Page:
Making a smart playlist isn’t complicated, and it won’t take much time.  Let’s say you already have a folder that contains the playlists you want to include in the smart playlist.  What to do:

  1.  In iTunes on your computer, click the big plus sign in the lower left corner of the window.Screen Shot 2016-02-17 at 12.20.46 PM
  2. In the floating menu that appears, select New smart playlist …  Screen Shot 2016-02-17 at 12.20.26 PM
  3. In the smart playlist definition window, set up rules like this example.  Note that you can select any playlist, including playlists that are in other folders and playlists that are not in any folder.
  • Make sure that Live updating is checked.
  • It’s possible to select a folder while setting this rule.  But if you do, the smart playlist will remain empty.  Looks like a bug to me!Screen Shot 2016-02-17 at 12.23.54 PM

4.  To add a rule, click the plus sign at the right end of an existing rule.  If there is more than one rule, set the Match rule in the top left corner to “Any.”  When you’re done setting rules, click OK.  Screen Shot 2016-02-17 at 12.27.19 PM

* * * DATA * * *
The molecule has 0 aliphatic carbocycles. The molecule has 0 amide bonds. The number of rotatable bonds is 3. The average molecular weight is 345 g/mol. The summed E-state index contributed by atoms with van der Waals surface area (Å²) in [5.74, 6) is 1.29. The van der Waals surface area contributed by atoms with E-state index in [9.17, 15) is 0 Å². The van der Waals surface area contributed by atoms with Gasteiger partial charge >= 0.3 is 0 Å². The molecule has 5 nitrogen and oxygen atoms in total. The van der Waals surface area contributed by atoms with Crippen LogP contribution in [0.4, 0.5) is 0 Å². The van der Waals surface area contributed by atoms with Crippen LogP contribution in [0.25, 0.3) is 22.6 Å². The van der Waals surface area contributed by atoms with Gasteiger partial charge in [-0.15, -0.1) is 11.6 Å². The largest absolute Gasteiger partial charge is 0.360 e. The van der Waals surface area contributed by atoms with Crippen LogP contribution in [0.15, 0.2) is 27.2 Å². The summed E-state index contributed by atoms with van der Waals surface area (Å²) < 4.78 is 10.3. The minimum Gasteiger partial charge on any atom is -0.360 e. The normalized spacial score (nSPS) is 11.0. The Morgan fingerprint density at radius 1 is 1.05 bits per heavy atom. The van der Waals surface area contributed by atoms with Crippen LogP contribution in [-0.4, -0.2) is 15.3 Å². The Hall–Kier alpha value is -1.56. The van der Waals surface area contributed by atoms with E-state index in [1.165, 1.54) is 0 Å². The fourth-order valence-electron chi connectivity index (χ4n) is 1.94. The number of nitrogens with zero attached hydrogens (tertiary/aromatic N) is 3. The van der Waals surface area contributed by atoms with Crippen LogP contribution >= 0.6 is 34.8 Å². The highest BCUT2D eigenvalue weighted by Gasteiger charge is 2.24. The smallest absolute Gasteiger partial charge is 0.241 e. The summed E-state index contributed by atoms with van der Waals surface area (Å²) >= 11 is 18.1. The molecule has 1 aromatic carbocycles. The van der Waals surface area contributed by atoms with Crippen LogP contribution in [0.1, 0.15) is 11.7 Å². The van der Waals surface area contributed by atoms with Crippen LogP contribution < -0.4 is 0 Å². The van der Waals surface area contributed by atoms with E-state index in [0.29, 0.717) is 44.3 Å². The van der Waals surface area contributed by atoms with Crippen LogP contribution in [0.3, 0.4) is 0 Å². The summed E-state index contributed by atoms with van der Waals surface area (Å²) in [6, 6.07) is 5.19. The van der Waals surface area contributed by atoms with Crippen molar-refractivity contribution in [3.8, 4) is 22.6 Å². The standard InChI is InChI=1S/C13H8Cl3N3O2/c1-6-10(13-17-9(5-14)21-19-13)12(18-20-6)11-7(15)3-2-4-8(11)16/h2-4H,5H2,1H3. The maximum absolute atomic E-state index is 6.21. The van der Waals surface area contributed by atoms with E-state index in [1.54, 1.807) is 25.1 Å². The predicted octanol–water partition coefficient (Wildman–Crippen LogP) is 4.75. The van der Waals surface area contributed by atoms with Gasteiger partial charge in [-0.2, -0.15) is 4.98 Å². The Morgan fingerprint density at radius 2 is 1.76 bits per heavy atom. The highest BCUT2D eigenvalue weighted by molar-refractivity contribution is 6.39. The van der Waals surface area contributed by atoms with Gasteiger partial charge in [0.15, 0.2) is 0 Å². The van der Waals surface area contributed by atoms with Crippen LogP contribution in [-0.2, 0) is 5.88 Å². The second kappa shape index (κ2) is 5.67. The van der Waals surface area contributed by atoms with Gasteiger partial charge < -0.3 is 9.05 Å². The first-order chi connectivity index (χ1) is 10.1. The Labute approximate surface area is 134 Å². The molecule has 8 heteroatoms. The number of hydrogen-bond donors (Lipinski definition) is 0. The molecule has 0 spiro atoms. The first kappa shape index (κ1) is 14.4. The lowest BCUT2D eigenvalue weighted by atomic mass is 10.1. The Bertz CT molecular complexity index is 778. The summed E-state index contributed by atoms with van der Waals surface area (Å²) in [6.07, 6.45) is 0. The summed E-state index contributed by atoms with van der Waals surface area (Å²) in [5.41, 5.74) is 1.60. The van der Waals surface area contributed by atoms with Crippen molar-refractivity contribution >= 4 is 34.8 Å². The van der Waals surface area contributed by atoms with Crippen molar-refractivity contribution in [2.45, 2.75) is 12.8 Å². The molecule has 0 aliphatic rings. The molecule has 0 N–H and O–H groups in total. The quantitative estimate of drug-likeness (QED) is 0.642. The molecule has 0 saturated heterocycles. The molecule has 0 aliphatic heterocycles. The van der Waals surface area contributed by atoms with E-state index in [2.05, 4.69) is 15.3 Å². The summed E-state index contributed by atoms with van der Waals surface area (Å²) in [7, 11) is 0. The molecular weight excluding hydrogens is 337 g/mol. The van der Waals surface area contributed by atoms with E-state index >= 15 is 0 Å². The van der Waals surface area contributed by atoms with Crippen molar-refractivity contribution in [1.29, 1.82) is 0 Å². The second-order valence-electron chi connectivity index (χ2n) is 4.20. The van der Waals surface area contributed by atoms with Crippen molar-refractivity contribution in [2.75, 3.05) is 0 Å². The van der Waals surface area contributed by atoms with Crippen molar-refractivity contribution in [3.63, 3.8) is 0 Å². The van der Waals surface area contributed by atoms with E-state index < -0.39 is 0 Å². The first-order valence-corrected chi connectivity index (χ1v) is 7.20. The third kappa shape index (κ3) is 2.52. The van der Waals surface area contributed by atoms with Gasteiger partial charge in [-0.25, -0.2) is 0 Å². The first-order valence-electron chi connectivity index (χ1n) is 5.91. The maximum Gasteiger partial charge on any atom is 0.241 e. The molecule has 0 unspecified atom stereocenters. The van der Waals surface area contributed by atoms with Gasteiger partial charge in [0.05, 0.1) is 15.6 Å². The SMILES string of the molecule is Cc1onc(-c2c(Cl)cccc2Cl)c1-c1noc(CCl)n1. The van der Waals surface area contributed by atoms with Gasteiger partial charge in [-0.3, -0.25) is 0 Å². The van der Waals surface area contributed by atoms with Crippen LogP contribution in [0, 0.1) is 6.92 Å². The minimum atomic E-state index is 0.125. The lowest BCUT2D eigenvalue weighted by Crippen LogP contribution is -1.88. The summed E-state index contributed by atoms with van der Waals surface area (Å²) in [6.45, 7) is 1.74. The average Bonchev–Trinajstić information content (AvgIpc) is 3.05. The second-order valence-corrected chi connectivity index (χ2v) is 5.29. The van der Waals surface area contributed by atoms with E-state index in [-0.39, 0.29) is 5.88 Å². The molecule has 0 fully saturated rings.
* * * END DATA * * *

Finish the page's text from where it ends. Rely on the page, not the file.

5.  In the song-listing pane, double-click on the name of the smart playlist to change it.Screen Shot 2016-02-17 at 12.28.03 PM

6. You can put your new smart playlist in the folder that holds its target playlists if you like.

Screen Shot 2016-03-21 at 12.22.55 PM

The smart playlist will work just the same, no matter where in your hierarchical folder structure you locate it.  But this way keeps things simple.

7.  Sync your iOS device to iTunes to bring over the smart playlist.

smart playlist

Now you’re ready to play all of the songs in the folder on your iOS device, intermingled.  Just tap the folder to show its contents, and tap the smart playlist.